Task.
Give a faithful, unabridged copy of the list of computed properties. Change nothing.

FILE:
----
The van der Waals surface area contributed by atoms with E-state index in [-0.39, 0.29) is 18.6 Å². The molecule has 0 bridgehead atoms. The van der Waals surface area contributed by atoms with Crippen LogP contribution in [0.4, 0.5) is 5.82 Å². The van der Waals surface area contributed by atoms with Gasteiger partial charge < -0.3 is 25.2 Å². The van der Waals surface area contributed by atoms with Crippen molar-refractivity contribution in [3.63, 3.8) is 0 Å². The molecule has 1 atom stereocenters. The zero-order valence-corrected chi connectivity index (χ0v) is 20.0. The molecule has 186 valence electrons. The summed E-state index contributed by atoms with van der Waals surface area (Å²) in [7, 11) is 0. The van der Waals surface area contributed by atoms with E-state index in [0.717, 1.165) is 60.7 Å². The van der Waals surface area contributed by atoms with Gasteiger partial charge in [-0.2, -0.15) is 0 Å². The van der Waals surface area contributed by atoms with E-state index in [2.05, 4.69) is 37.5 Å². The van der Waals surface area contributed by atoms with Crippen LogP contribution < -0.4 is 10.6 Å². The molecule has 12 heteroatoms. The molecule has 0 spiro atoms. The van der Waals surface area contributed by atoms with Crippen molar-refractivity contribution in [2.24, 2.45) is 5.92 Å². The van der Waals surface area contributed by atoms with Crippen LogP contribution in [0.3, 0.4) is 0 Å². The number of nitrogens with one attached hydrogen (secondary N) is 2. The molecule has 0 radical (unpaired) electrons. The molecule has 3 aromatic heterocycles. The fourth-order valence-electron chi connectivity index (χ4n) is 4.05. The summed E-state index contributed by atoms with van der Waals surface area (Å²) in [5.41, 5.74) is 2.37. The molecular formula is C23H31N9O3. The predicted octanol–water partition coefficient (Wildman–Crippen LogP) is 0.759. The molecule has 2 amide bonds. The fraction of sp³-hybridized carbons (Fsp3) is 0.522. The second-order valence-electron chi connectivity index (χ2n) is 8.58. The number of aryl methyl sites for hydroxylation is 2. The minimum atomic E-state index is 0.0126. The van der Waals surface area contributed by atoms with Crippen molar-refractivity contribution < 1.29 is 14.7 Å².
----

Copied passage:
The van der Waals surface area contributed by atoms with E-state index in [-0.39, 0.29) is 18.6 Å². The molecule has 0 bridgehead atoms. The van der Waals surface area contributed by atoms with Crippen LogP contribution in [0.4, 0.5) is 5.82 Å². The van der Waals surface area contributed by atoms with Gasteiger partial charge < -0.3 is 25.2 Å². The van der Waals surface area contributed by atoms with Crippen molar-refractivity contribution in [3.63, 3.8) is 0 Å². The molecule has 1 atom stereocenters. The zero-order valence-corrected chi connectivity index (χ0v) is 20.0. The molecule has 186 valence electrons. The summed E-state index contributed by atoms with van der Waals surface area (Å²) in [7, 11) is 0. The van der Waals surface area contributed by atoms with E-state index in [0.717, 1.165) is 60.7 Å². The van der Waals surface area contributed by atoms with Gasteiger partial charge in [-0.2, -0.15) is 0 Å². The van der Waals surface area contributed by atoms with E-state index in [2.05, 4.69) is 37.5 Å². The van der Waals surface area contributed by atoms with Crippen LogP contribution < -0.4 is 10.6 Å². The molecule has 12 heteroatoms. The molecule has 0 spiro atoms. The van der Waals surface area contributed by atoms with Crippen molar-refractivity contribution in [2.24, 2.45) is 5.92 Å². The van der Waals surface area contributed by atoms with Crippen LogP contribution in [0.3, 0.4) is 0 Å². The number of nitrogens with one attached hydrogen (secondary N) is 2. The molecule has 0 radical (unpaired) electrons. The molecule has 3 aromatic heterocycles. The fourth-order valence-electron chi connectivity index (χ4n) is 4.05. The summed E-state index contributed by atoms with van der Waals surface area (Å²) in [5.41, 5.74) is 2.37. The molecular formula is C23H31N9O3. The predicted octanol–water partition coefficient (Wildman–Crippen LogP) is 0.759. The molecule has 2 amide bonds. The fraction of sp³-hybridized carbons (Fsp3) is 0.522. The second-order valence-electron chi connectivity index (χ2n) is 8.58. The number of aryl methyl sites for hydroxylation is 2. The minimum atomic E-state index is 0.0126. The van der Waals surface area contributed by atoms with Crippen molar-refractivity contribution < 1.29 is 14.7 Å².